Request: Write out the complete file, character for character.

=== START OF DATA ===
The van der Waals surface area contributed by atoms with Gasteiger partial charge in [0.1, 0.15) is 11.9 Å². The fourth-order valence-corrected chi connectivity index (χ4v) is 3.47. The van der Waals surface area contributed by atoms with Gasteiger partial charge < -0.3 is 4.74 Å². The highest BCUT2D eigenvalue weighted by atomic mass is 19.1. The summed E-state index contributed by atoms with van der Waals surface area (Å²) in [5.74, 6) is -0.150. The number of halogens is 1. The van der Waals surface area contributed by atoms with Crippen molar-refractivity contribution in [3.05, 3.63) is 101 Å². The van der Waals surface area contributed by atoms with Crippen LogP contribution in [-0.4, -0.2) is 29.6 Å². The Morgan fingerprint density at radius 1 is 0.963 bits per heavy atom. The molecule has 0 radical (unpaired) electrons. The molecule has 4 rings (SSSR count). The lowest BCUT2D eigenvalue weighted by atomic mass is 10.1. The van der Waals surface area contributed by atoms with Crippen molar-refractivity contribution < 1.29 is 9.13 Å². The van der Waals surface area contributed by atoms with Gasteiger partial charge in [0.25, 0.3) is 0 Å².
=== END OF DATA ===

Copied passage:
The van der Waals surface area contributed by atoms with Gasteiger partial charge in [0.1, 0.15) is 11.9 Å². The fourth-order valence-corrected chi connectivity index (χ4v) is 3.47. The van der Waals surface area contributed by atoms with Gasteiger partial charge < -0.3 is 4.74 Å². The highest BCUT2D eigenvalue weighted by atomic mass is 19.1. The summed E-state index contributed by atoms with van der Waals surface area (Å²) in [5.74, 6) is -0.150. The number of halogens is 1. The van der Waals surface area contributed by atoms with Crippen molar-refractivity contribution in [3.05, 3.63) is 101 Å². The van der Waals surface area contributed by atoms with Crippen LogP contribution in [-0.4, -0.2) is 29.6 Å². The Morgan fingerprint density at radius 1 is 0.963 bits per heavy atom. The molecule has 0 radical (unpaired) electrons. The molecule has 4 rings (SSSR count). The lowest BCUT2D eigenvalue weighted by atomic mass is 10.1. The van der Waals surface area contributed by atoms with Crippen molar-refractivity contribution < 1.29 is 9.13 Å². The van der Waals surface area contributed by atoms with Gasteiger partial charge in [0.25, 0.3) is 0 Å².